Tuesday, 2 November 2010

promoting microbial and invertebrate activity in the soil

What to do with all those leaves?

When we first arrived on the allotment (over ten years ago now), there was a frenzy of autumn activity as gardeners took the leaves and either immediately dug them into their soil or rotorvated them in.

It is now more usual to see the leaves being stashed away in heaps for a year or two before being used.

We do this. The leaves have time to break down and make an excellent soil conditioner or mulch.

This year (due to my improved productivity!) I have spread the leaves liberally across our allotment as well as expecting to stack some to break down slowly. Over the winter and spring, the leaves will be steadily incorporated into the soil by worms.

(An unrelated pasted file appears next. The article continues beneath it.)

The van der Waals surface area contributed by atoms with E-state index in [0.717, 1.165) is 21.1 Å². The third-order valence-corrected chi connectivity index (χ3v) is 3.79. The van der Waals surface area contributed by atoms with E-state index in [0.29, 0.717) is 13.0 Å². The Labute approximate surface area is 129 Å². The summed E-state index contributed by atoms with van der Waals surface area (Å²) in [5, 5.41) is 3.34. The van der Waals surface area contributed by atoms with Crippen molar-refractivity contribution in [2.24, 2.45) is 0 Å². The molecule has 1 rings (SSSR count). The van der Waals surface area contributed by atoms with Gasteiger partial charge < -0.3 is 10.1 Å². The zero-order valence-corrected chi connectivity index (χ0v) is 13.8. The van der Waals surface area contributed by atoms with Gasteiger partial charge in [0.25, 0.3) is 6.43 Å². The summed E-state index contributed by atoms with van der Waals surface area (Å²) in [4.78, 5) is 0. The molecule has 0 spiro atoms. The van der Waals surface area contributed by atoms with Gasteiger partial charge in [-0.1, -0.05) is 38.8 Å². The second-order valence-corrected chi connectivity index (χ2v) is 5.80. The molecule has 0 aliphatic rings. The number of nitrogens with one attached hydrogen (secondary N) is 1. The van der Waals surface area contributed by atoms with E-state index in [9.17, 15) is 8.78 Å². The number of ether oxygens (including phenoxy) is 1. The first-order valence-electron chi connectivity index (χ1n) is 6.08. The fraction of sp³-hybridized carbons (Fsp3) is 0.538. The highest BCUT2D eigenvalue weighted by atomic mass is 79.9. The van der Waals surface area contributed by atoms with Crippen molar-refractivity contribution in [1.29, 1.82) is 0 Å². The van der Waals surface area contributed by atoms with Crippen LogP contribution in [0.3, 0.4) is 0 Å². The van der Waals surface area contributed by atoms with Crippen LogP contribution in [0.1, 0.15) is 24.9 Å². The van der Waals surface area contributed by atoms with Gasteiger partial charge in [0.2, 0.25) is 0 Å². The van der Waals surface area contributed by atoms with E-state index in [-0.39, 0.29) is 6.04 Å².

I am increasingly interested in promoting microbial and invertebrate activity in the soil and believe that this is the way (combined with disturbing the soil as infrequently as possible) to organic soil health and fertility.

I also believe that this is also a way to increase biodiversity and to support food chains.

We believe that we see evidence of this in increased worm activity and improved organic matter in the soil. What I don't have at the moment is any scientific support for this 'gut' feeling.

Another 'project'!

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